A Full Year of Panic ? (I don't think so)
Ever have a minor annoyance kinda hang around, not go away, like a pebble in your shoe? A pet peeve that finally reaches the point where you have to say or do something?
That's how I feel about the Citibank Panic/Euphoria model. Recall we first looked at his last May 2005. (Disclosure: I have Citibank Smith Barney accounts)
In its literature, Citi claims:
"Citigroup equity strategists’ proprietary measure of investor sentiment – the Panic/ Euphoria Ratio – is currently firmly in the “panic” zone, indicating weak sentiment. Historically, this has been a reliable contrarian indicator of stock market performance. They believe that recovering investor sentiment may drive continued global equity market gains over the coming six months."
Let's see if you can identify what the problem might be:
The issue that continues to annoy me about this is the so called panic level of Market Sentiment.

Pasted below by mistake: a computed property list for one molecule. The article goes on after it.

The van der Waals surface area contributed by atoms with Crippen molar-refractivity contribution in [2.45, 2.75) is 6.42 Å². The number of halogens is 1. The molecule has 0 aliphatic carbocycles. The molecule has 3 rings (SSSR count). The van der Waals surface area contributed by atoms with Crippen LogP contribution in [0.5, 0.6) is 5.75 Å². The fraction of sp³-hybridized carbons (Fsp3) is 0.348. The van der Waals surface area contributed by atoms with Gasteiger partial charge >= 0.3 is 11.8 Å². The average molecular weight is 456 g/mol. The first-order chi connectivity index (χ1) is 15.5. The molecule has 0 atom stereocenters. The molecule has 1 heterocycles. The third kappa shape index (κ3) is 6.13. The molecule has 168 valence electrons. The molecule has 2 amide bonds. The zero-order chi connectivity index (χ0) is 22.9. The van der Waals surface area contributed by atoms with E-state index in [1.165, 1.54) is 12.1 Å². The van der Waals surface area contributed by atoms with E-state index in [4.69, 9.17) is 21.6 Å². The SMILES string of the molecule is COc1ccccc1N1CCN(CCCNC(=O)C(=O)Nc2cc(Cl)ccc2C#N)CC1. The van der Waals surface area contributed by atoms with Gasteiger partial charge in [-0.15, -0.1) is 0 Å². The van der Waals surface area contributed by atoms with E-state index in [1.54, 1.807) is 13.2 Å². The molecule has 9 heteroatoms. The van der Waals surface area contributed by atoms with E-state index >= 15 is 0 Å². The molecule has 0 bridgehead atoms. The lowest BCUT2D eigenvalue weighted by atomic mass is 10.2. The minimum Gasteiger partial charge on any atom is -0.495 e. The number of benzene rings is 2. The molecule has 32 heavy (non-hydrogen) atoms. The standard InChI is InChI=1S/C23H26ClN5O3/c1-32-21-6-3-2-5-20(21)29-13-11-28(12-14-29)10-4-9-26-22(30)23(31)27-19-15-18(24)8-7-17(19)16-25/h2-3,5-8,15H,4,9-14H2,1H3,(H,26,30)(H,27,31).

You see, Panic is a momentary phenomenon, a product of fear and adrenaline. Its what kept your ancestors from getting consumed by sabre tooth tigers. It is also what makes people reliably sell at market bottoms.
Panic is transitory.
So please explain to me how, according to the chart above, we have been at Panic levels for about a year now?
For the above chart to have any value beyond being a marketing device (hey, it does run every week in Barron's), it either needs to be relabled (i.e., Discomfort/Pleasure indicator), or the Panic "level" needs to be adjusted down to 0.6 or so.
That is all . . .
Global Markets Perspective
November/ December 2005
What Happened to All the Easy Trades? -- Part II
Barron's MONDAY, FEBRUARY 6, 2006
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'Bout time someone sheds light on this non-indicator... Doesn't Santoli have enough clout at the WSJ to choose the metrics that he would prefer to focus on?
Posted by: Jay Morrison | Feb 4, 2006 12:12:42 PM
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